On the construction of the grandstand, Small says: "The thing is, it is being done in such a short space of time, and it is so spread out - we will have about 20 cranes. It may be only 10 storeys, but it is incredibly intricate.

"That is the main construction, but there is a lot of work to be done on the car park as well, but hopefully we can pre-fabricate some of that." The masterplan - designed by Malaysian architect TAK - lends itself to a very organised approach, with inter-relationships between sections enabling pre-fabrication work, adds Small.

For the development, Arabtec is currently in the process of building a new labour camp to accommodate the 5,000 labourers that will be required to work on the various phases of the project. It is being assembled using pre-fabricated components, which enable rapid assembly in the shortest possible time.

Sustainability has been mooted as a main element of this project, but when talking to Construction Week, Small remained guarded over the finer details, as the figures were still being analysed. He did say that solar power - for power and air conditioning - was being considered, with the large acreage of roof-space that will comprise the car park lending itself to such a technology. "This is the message being given from the top, and it is the way architecture is going," he adds.

Another key aspect of the project, Meydan City, is to be built on land currently occupied by the Dubai Exiles Rugby and Darjeeling Cricket clubs. Conceived as a phased development, Meydan City will cover 1.4 million m2 consisting of commercial and residential plots, retail outlets and arcades with canal, waterfront and promenade views -supplied by the creek extension that will run through the city. Meydan marina will further capitalise on the creek presence, with berthing facilities for approximately 80 yachts and boats. Earth works are already underway in this location and will accelerate following the conclusion of this year's Dubai Rugby Seven's tournament, which is held annually at the Exiles Club.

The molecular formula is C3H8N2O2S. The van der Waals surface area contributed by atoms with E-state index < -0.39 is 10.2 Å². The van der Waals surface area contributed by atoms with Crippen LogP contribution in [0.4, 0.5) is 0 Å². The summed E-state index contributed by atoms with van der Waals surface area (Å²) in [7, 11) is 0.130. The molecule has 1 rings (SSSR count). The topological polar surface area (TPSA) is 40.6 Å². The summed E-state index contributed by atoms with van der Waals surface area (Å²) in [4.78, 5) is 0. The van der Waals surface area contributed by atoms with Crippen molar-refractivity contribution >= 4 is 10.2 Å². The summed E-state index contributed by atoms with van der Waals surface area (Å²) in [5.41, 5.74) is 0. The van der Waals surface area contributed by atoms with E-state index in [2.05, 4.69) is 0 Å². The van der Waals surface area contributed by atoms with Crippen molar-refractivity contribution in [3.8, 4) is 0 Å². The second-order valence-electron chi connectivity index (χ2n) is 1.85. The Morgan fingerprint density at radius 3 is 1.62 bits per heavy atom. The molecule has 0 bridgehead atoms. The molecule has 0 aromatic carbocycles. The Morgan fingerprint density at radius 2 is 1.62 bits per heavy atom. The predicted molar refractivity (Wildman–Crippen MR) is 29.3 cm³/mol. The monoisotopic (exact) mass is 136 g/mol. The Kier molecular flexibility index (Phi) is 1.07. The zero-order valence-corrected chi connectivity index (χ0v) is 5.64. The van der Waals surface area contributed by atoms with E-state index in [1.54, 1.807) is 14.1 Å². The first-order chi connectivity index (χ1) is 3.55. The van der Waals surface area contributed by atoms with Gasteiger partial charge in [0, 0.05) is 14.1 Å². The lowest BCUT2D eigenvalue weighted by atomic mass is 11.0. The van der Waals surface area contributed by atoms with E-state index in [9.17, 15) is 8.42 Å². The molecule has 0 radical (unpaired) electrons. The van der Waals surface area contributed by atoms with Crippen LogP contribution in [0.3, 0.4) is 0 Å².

According to Small, the design of the city is being closely monitored, with no tower higher than 70 storeys, and has benefited from an in-depth masterplan. "It has been 3D masterplanned and has been looked at from a build-up point of view and is very organised and thought out. Everybody thinks open spaces just happen - they don't, it has to be designed."

While not confirmed as yet, it is hoped that the purple line of the Dubai Metro, which runs close to the projects, will link up with the development. Furthermore, a tram system is being considered to link up Meydan Racecourse with the city and business park. Small says he has spoken to various companies, including one in Bordeaux, to assess their viability.

Meydan Business Park is located just 1km from Meydan Racecourse and is served by the Dubai- Al-Ain main arterial highway. It will be a planned 269,000m2 office community comprising 17 blocks, with a 3,400-space car park facility. It was announced earlier this month that the first phase of the business park has been purchased by Amlak Finance for $708 million. The business park, like the racecourse and city, is being designed by TAK.

But, for now, the primary concern of the Meydan team is to ensure that, come March 2010, when the horses line up to compete for racing's richest prize (believed to be increasing from $6million to $10million) they are running on a brand-new track, in the shadow of a 1km-long grandstand and with 60,000 people cheering them on.